Archive for March, 2011

Saint-Augustine is God preferred
March 28, 2011

Jacksonville holds the record for being the biggest geographical city in the United States. In the land of sprawl, Jacksonville is the sprawliest. The city seems to be made up of satellite suburbs connected by highways, strip malls and tacky man-made ponds. So its no surprise that Max and I escaped last Saturday to see what else Florida had to offer. We ended up in Saint-Augustine, the oldest continuously inhabited European settlement in the USA (that’s a fancy way of saying the white folks were there before they got around to colonising the rest of America). Saint-Augustine boasts many historical attractions, including a Spanish fort and some museum called “the oldest house,” though what it’s the oldest of isn’t clear.

Driving right past all that stuff we made our way to Saint-Augustine’s Alligator Farm, which, despite its name, is really just a conservation area. There we saw a pit with over 25 adult alligators, and a trainer go in and fearlessly feed them dead mice. At the same time, the trainer told us all kinds of fun facts about Northeast Florida. For example, did you know that only four of Florida’s six venomous snakes live in the Jacksonville area?


The zoo was packed on a sunny Saturday, including a large group of Evangelical Christians with matching shirts. These women, about 10 of them, all had shirts that read: “Saved women of intergrity [sic]. Socially active, Christ centered, God preferred.” Despite not knowing what “intergrity” is, I’m also confused as to what it means to be God preferred. Luckily, I had a lot of experience with evangelical Christians in Guatemala (where they are rapidly taking over the country’s Mayan souls). There too people seemed to enjoy wearing matching shirts. On the flight from Atlanta to Guatemala City there were at least 3 distinct groups of matchy-shirt Christians. Is there an important wardrobe commandment that I had missed? Or is that there way of telling the rest of us that God does not prefer us?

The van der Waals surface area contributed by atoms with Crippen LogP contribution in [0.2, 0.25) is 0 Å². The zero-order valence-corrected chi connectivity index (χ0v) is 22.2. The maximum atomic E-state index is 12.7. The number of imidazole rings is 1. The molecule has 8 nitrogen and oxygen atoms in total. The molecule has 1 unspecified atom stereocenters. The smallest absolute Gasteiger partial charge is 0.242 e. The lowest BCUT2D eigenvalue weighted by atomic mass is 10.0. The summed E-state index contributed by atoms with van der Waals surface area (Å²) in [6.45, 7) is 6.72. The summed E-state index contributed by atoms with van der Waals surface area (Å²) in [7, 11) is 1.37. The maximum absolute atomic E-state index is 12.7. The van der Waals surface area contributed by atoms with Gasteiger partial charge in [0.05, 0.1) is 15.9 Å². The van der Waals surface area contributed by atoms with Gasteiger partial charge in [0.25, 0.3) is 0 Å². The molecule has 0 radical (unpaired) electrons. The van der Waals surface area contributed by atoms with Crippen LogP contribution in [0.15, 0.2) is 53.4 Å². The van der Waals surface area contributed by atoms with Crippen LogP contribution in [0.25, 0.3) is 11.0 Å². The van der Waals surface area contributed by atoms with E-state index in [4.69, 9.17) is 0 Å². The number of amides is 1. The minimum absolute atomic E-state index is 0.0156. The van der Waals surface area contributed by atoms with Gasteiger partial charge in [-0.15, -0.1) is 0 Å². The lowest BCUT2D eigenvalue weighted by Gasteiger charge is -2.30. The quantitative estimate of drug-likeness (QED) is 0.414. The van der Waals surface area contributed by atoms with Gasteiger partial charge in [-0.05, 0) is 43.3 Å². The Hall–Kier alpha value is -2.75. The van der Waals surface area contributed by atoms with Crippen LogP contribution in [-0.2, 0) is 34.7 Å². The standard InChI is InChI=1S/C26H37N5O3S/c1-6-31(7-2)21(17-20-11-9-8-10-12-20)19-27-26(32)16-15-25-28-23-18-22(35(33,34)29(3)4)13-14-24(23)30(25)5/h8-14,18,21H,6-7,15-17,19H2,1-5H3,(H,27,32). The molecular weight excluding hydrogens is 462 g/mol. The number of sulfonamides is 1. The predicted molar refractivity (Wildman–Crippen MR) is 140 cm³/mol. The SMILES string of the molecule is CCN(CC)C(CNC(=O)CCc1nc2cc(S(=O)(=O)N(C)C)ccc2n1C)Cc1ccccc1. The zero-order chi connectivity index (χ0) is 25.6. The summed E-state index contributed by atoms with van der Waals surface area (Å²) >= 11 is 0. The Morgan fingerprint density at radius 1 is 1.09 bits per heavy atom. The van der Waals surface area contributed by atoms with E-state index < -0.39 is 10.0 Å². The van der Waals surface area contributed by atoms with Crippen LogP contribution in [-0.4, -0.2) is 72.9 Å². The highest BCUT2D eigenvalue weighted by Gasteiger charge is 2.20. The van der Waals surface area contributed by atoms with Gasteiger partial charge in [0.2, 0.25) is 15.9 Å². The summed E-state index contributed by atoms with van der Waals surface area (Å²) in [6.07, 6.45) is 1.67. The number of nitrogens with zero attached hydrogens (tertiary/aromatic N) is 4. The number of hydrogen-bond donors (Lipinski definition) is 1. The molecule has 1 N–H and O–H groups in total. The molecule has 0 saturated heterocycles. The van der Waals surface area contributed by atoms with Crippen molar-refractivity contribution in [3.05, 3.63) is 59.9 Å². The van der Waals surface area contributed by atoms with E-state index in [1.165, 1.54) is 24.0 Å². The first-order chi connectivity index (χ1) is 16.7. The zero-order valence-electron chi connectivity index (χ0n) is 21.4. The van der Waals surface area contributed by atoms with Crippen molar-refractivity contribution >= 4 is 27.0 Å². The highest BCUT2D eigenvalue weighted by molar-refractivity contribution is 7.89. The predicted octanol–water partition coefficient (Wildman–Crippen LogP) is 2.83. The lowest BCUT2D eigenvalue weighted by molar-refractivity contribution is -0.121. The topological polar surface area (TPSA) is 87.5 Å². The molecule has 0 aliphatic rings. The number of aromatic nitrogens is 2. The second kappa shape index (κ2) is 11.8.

Why a Schmetterling?
March 24, 2011

Better yet, why a blog? A few of you have suggested I keep a blog to document my exploits in Germany/Poland/France/USA/wherever I happen to be. Putting together an email to my friends and family today, I realised I had way too much to say than I could possibly write in a single email.

I hereby faithfully promise to keep this blog updated weekly (unlike this blog about Canada that was abandoned shortly after birth:

Schmetterling (rightly, der Schmetterling) is German for butterfly. I would like to say that I chose it because it’s the most ridiculous of German words, but any one who has ever studied German knows there are far worse (Sehenswurdigkeit, fahrt, Keuschheitsgürtel, and Fahrrad fahren come to mind). Indeed, Sehenswurdigkeit, meaning a sight, might have also been an appropriate name for this blog.

What I love about the word butterfly is that it’s different in every language, even in latin languages that often closely resemble each other: papillon (fr), mariposa (sp) and farfalla (ital) have little to do with each other. Each culture and language is unique in how they think about butterflies. For example, the French have created a verb out of papillon. Papilloner (passer d’une chose ou d’une personne à une autre, sans s’attarder sur aucune), translates into flitting around in English, moving on from one thing to another, without paying much attention to any of it. In other words, papilloner is an excellent metaphor for my life right now.

I’ve just arrived in Jacksonville Florida from Berlin and promise to write more about the craziness of Americaland soon. Pictures too!

Until then,

Der Schmetterling sieht die Sehenswurdigkeiten.